When Offensive Fashion goes wrong

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Offensive fashion’s shock culture has always been a marketing wildcard. The Greatest Showman himself, Phineas T. Barnum said: “There is no such thing as bad publicity”. He meant that any reference in the media will promotion, even if in the wrong light.

The Irish playwright Oscar Wilde expressed that “the only thing worse than being talked about, is not being talked about.”

But the suggestion that any publicity is good is obviously open to debate. In the golden age of social media, cultural and ethical insensitivity can cause a rapid spread of distaste and negativity.

The younger customer has always been easily influenced by social media personalities and uses social media to validate what is en vogue. Negativity and brand damage spreads fast as Generation Alpha publically calls out what they see as inappropriate or distasteful. Cancel culture is a righteous wave that can engulf companies and hit that bottom line. There are even specialist crisis management PR companies to call upon when fashion brands get it disastrously wrong.

Social media is a platform for mass protest, and climate change protests have increased the spotlight on the fast fashion industry. Brands are forced to change the way they produce and market themselves, with sustainability and anti-slavery prominent.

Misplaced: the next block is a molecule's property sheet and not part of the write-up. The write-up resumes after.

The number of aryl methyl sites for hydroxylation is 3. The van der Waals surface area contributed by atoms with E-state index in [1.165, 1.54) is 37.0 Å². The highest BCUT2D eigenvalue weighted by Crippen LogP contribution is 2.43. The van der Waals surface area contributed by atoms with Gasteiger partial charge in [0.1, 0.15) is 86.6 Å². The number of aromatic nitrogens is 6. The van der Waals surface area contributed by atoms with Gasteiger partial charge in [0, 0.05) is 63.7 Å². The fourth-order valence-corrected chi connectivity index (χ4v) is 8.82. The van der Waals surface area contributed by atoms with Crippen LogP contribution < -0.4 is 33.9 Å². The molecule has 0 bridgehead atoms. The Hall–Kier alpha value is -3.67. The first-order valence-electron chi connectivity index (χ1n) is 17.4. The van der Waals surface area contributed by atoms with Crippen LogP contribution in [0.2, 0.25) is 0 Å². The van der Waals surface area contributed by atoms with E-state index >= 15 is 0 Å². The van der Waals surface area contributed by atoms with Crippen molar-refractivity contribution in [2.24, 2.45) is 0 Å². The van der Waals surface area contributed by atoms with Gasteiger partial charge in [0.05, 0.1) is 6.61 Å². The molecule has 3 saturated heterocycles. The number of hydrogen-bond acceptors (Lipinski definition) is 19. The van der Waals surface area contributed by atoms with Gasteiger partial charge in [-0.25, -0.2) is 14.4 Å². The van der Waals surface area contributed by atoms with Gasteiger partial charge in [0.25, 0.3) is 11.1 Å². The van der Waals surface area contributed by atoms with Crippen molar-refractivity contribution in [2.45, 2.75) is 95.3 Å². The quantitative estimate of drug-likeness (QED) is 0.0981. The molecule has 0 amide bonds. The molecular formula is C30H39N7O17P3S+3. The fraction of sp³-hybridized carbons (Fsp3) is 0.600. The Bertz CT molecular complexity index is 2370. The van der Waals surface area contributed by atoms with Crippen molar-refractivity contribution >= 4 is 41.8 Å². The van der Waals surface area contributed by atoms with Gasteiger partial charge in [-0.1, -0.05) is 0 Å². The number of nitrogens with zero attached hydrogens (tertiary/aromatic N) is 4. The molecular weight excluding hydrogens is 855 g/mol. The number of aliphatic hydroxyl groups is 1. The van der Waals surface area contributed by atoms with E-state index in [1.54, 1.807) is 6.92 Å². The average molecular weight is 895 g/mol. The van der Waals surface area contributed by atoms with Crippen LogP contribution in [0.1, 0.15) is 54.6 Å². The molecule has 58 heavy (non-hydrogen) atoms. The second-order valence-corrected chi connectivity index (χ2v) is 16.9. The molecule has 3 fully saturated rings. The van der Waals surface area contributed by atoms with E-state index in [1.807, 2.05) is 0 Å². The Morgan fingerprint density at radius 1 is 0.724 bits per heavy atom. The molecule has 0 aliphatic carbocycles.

Many well-known fashion brands have suffered PR disasters ending with the embarrassing withdrawal of products and heartfelt apologies. These include Prada, Burberry, Gucci, Louis Vuitton and the brands below. It is somewhat surprising that these designs are approved without a high-up executive realising that they might offend the general population. Indeed the designs of Prada, Katy Perry and Gucci have all had blackface comparisons resulting in a recall. Here are some other designs that have trended for the wrong reasons.

H&M

The Swedish retailer released a hoodie design with the words “coolest monkey in the jungle”, and then used images modelled by a black child. Poor judgement perhaps, but seemed to have missed the attention of many a decision-maker.

Burberry

The UK Fashion House had a nautical theme during a recent London Fashion Week. With a high suicide-rate in the news, it was ill-timed at least.

Zara

A repeat offender at causing offensive with fashion designs. The Spanish fast-fashion chain has released a handbag design with 4 swastikas and a t-shirt design with the slogan that “white is the new black”.

 

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Chloé Safilo
Chloé is our resident Fast Fashion Expert for the UK Urban and Streetwear scene. Her eyes have been constantly glued to social media for the last five years giving her an insight that is unrivalled. In her spare time, she likes shopping and lying in the sunshine. Each year she makes a pilgrimage to Ibiza. Chloe lives in London where she has recently completed her journalism degree at the University of Roehampton. She lives in Putney with her boyfriend Christian, and their French Bulldog Coco.